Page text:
Paul Harding

Paul Harding

Paul Harding

Paul Harding is the author of two novels about multiple generations of a New England family: the Pulitzer Prize-winning Tinkers and Enon. Harding has also received a Guggenheim Fellowship and was a fiction fellow at the Fine Arts Center in Provincetown. A graduate of the University of Massachusetts, he was a drummer for the band Cold Water Flat before earning his MFA from the Iowa Writers' Workshop. He now lives in Massachusetts with his wife and two sons.

This interview was conducted via email by Interview Editor Niki Johnson. Of the process, she said, “It was an honor to interview Paul Harding—really, a dream come true. I became enamored with his writing shortly after his first novel, Tinkers was published. I admire his rich language and sincerely value his insight here.” In this interview, Paul discusses the role of consciousness in his novels, the influence of teaching, and his theoretical literary relatives.

Superstition Review: Charlie’s downward spiral appears understandable at first, but becomes shameful even to him. This was such a fascinating way to explore the guilty conscience. How did you decide to use the extreme alcoholism and drug use as an outlet for Charlie’s grief?

Paul Harding: The drugs and alcohol were within arm’s reach. I didn’t mean to explore substance abuse. They just seemed an obvious and likely means for him to try to alleviate his grief, to numb himself in order to try to get himself out of the undertow of sorrow. From there, it just spirals out of control, which is something he is aware of the entire time he’s taking the pills and drinking the booze. He knows better than he is able to act – a pretty universal human predicament.

SR: The level of loss Charlie experiences is heartbreaking. How does being a parent yourself translate into the mourning Charlie feels for his daughter? What was your process in articulating such difficult emotions?

PH: Well, to paraphrase Flaubert speaking of Madame Bovary, Charlie c’est moi. When I first became a parent, when I first met my first child, I felt for the first time in my life the sense that if anything ever happened to him I might well not be able to survive it. I know several people – friends, acquaintances- who have lost children, though, and who have not only not perished but remained gracious and hopeful and strong. When the idea of the book arrived in my brain, I thought it would be an artistically substantive project, following Charlie and composing his account of his loss as if it had happened to me. I knew that the book would not be without hope, but had no idea where or how it would come back into his life. So, I just listened to him, moment by moment, sentence by sentence, trying to be equal to the tragedy that has befallen him.

SR: I am so interested in the fact that Enon focuses on a father-daughter relationship—something I feel is underrepresented in literature. What made you decide to center the novel on the fatherly aspect of parenthood?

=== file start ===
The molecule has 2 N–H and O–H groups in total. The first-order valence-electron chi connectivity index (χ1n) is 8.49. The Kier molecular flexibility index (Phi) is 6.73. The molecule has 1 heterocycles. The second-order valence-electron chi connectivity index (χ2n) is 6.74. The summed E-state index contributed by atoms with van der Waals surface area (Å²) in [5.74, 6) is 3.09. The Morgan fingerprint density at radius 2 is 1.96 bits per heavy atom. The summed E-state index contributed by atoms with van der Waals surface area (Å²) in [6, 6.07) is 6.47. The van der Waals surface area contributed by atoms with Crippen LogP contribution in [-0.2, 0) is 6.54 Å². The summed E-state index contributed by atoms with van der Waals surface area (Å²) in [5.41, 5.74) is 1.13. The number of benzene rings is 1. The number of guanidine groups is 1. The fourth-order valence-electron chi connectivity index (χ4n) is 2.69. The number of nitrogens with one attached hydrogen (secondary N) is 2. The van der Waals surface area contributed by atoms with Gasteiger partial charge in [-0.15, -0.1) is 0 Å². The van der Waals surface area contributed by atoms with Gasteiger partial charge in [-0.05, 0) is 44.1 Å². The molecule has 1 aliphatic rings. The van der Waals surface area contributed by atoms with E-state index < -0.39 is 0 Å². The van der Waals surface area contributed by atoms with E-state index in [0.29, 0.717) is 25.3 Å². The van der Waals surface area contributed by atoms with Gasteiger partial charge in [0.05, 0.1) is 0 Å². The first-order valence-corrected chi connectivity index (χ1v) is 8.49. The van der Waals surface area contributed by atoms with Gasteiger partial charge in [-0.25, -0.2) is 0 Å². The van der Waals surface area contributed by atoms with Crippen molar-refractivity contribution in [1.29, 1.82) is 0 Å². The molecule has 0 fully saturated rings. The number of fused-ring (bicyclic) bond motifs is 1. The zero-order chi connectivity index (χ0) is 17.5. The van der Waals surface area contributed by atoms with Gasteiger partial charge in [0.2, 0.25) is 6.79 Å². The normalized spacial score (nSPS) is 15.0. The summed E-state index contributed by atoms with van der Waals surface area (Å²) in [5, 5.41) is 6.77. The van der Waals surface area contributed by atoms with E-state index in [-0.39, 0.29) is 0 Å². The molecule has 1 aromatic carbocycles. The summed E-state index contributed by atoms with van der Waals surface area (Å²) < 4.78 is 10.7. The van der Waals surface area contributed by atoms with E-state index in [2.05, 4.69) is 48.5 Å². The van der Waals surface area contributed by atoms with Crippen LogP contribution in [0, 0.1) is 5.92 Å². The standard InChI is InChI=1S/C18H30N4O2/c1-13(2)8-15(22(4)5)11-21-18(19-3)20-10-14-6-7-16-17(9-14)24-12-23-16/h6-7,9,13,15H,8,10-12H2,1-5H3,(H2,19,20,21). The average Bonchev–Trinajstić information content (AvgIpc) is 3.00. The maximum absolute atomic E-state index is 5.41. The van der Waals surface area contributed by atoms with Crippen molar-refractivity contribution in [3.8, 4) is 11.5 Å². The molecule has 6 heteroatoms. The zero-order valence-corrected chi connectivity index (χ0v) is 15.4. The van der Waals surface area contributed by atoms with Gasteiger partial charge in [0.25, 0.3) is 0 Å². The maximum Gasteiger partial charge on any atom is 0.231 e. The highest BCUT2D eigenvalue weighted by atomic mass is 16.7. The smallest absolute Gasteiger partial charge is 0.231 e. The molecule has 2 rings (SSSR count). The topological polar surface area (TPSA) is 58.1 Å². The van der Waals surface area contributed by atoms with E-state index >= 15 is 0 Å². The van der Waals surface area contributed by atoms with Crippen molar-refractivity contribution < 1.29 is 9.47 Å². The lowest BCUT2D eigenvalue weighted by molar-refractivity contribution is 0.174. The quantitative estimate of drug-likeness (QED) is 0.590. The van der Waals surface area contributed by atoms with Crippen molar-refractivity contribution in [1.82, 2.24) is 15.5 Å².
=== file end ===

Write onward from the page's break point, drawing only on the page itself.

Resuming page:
PH: I’m a father myself, and I have sons. It was too difficult having Charlie lose a son, because I could imagine my own children – or I did imagine him as having lost one of them, and that made things too close for me to be able to keep an authorial grip on the fiction. So, I was able to imagine Kate and imagine being her dad and imagine what it would be like to have a daughter, which, sad as the book is, was a great pleasure.

SR: In the reading you gave at Politics and Prose, you explain, “Charlie uses the town to negotiate the memory of his daughter.” Enon, exists as a caretaker and even a stable anchor in his life is an extraordinary concept. Can you explain this idea further?

PH: I think of the village as a character. I think of it as this almost communal sentience that is quietly taking care of Charlie as he wanders around within its boundaries, trying to come to terms with what has happened. Just as Charlie imagines many different versions of Kate living among all the former citizens of the village, throughout its history from colonial times to the present, and those different versions of her might almost be visualized as ranging around within the topography of his mind, his actual brain, so I think of his wanderings as occurring within the collective mind of the town. The landscape of the town is its mind and Charlie is one of its very own thoughts, to which it is loyal and attentive, if in a very, as I think of it, tactful, abiding manner.

SR: Here, you also divulge your fascination with metaphysics, which is so apparent in your writing. I am interested in the internal perspective of character as well, but have often been advised to “get out of the character’s head.” Can you talk about your methods of creating characterization through the internal and abstract?

PH: Well, I don’t think of the internal, that is, of consciousness, of thought as abstract! I think of thought as being very concrete, very material in its own ways. This is a kind of aesthetic treatment of the matter, connected with what I was saying about the town and the landscape it occupies serving as a kind of model for mind. That way, what might otherwise be abstracted or told thoughts can be things like granite boulders and lake water, open meadows and skunk cabbage and things like that. I would never advise you to stay out of your characters’ heads. Get in them and stay in them! There’s nothing more complicated in the universe than the human brain. I take that as suggesting very strongly that there is therefore nothing more interesting than the human brain. You know, I’m not much interested in plot. I’m interested in character, the hallmark of which is consciousness. I’m interested in the experience of being a conscious self, of experiencing my given humanity as a self. Also, because I extend my character’s consciousness out into the landscape, I externalize it; the interior and exterior of experience are coextensive, you might say.